Change of hepatitis B virus DNA status in anti-HBc positive liver graft.

Choon Hyuck Kwon, Kyung Suk Suh, Jai Young Cho, Nam Joon Yi, Ja June Jang, Kuhn Uk Lee

Research output: Contribution to journalArticle

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Abstract

BACKGROUND/AIMS: Many patients with positive anti-HBc, but negative HBsAg, are known to harbor occult HBV infection, which may transmit the virus through the graft in liver transplantation. We examined the change of HBV DNA within the liver allograft tissue of the donor with positive anti-HBc, but negative HBsAg, before and after the transplantation and assessed its significance. METHODS: Twenty-eight patients with available posttransplant biopsies that received anti-HBc positive liver allografts between April 2000 and November 2003 were enrolled in the study. Intraoperative wedge biopsy of donor liver and needle biopsy of the recipient around the 12th postoperative day were used. HBV DNA within the liver tissue was identified by polymerase chain reaction technique using paraffin-embedded liver tissue. RESULTS: Among 13 patients that showed positive amplification before transplantation, 10 turned negative and 3 remained positive after transplantation. One patient, who was negative, became positive after transplantation. Three patients had recurrent HBV infection, but none had positive PCR before or after transplantation and recurrence was not associated with PCR results. Donors with low anti-HBs titer were more likely to be PCR positive compared to donors with high anti-HBs serology (P<0.05). CONCLUSIONS: Under adequate prophylactic measures, the presence of HBV DNA within the liver tissue does not affect recurrence and most allografts harboring HBV DNA before transplantation will eventually show viral clearance. However, many anti-HBc positive allografts are infected by HBV at subclinical level so vigilant surveillance is essential.

Original languageEnglish
Pages (from-to)191-200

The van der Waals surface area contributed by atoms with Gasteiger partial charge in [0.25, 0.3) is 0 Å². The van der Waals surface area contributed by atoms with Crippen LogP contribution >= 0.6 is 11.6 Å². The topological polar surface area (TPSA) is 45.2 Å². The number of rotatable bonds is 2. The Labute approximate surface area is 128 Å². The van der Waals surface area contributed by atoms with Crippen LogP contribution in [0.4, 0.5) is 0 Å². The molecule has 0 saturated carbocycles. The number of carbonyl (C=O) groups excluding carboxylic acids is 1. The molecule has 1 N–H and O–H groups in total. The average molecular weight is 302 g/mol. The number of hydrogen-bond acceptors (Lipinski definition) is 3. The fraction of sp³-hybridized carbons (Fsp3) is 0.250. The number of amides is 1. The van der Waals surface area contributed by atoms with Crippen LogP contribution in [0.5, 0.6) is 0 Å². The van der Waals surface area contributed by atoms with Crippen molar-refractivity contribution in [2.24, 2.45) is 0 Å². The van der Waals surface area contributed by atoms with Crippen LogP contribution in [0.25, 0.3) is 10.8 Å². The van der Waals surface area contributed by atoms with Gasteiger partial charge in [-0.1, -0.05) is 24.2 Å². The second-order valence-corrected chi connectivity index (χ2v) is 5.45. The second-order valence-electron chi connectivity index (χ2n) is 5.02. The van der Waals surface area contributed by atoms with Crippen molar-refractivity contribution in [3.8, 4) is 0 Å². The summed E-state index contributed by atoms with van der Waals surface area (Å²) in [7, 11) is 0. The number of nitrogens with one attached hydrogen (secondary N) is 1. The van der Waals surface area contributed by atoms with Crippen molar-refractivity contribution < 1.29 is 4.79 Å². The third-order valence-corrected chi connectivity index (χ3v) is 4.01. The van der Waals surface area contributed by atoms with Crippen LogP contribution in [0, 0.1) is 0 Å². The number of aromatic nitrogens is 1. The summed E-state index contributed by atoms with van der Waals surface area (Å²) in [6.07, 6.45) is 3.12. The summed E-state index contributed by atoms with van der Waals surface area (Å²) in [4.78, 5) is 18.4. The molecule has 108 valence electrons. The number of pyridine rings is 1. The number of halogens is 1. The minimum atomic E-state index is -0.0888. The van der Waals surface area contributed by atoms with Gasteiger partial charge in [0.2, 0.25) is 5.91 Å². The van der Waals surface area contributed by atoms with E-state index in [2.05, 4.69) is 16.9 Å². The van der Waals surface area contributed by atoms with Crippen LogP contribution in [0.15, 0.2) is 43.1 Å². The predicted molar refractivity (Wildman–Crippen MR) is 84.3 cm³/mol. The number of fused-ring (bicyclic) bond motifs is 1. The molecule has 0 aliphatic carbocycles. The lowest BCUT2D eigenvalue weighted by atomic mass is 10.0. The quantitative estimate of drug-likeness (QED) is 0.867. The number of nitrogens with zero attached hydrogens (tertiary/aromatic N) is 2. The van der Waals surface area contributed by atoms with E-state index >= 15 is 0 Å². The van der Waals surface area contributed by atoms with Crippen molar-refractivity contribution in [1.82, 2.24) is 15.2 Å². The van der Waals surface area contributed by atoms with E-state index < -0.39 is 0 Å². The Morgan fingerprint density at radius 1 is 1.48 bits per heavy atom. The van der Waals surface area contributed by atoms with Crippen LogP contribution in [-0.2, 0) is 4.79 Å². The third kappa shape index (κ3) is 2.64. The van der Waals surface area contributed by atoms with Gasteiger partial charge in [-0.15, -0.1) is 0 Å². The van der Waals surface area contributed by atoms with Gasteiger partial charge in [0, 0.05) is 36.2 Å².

Number of pages10
JournalThe Korean journal of hepatology
Volume12
Issue number2
StatePublished - Jun 2006

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Hepatitis B virus
Transplantation
Transplants
Allografts
Liver
DNA
Tissue Donors
Polymerase Chain Reaction
Hepatitis B Surface Antigens
Biopsy
Recurrence
Needle Biopsy
Serology
Infection
Liver Transplantation
Paraffin
Viruses

Cite this

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title = "Change of hepatitis B virus DNA status in anti-HBc positive liver graft.",
abstract = "BACKGROUND/AIMS: Many patients with positive anti-HBc, but negative HBsAg, are known to harbor occult HBV infection, which may transmit the virus through the graft in liver transplantation. We examined the change of HBV DNA within the liver allograft tissue of the donor with positive anti-HBc, but negative HBsAg, before and after the transplantation and assessed its significance. METHODS: Twenty-eight patients with available posttransplant biopsies that received anti-HBc positive liver allografts between April 2000 and November 2003 were enrolled in the study. Intraoperative wedge biopsy of donor liver and needle biopsy of the recipient around the 12th postoperative day were used. HBV DNA within the liver tissue was identified by polymerase chain reaction technique using paraffin-embedded liver tissue. RESULTS: Among 13 patients that showed positive amplification before transplantation, 10 turned negative and 3 remained positive after transplantation. One patient, who was negative, became positive after transplantation. Three patients had recurrent HBV infection, but none had positive PCR before or after transplantation and recurrence was not associated with PCR results. Donors with low anti-HBs titer were more likely to be PCR positive compared to donors with high anti-HBs serology (P<0.05). CONCLUSIONS: Under adequate prophylactic measures, the presence of HBV DNA within the liver tissue does not affect recurrence and most allografts harboring HBV DNA before transplantation will eventually show viral clearance. However, many anti-HBc positive allografts are infected by HBV at subclinical level so vigilant surveillance is essential.",
author = "Kwon, {Choon Hyuck} and Suh, {Kyung Suk} and Cho, {Jai Young} and Yi, {Nam Joon} and Jang, {Ja June} and Lee, {Kuhn Uk}",
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Change of hepatitis B virus DNA status in anti-HBc positive liver graft. / Kwon, Choon Hyuck; Suh, Kyung Suk; Cho, Jai Young; Yi, Nam Joon; Jang, Ja June; Lee, Kuhn Uk.

In: The Korean journal of hepatology, Vol. 12, No. 2, 06.2006, p. 191-200.

Research output: Contribution to journalArticle

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AU - Jang, Ja June

AU - Lee, Kuhn Uk

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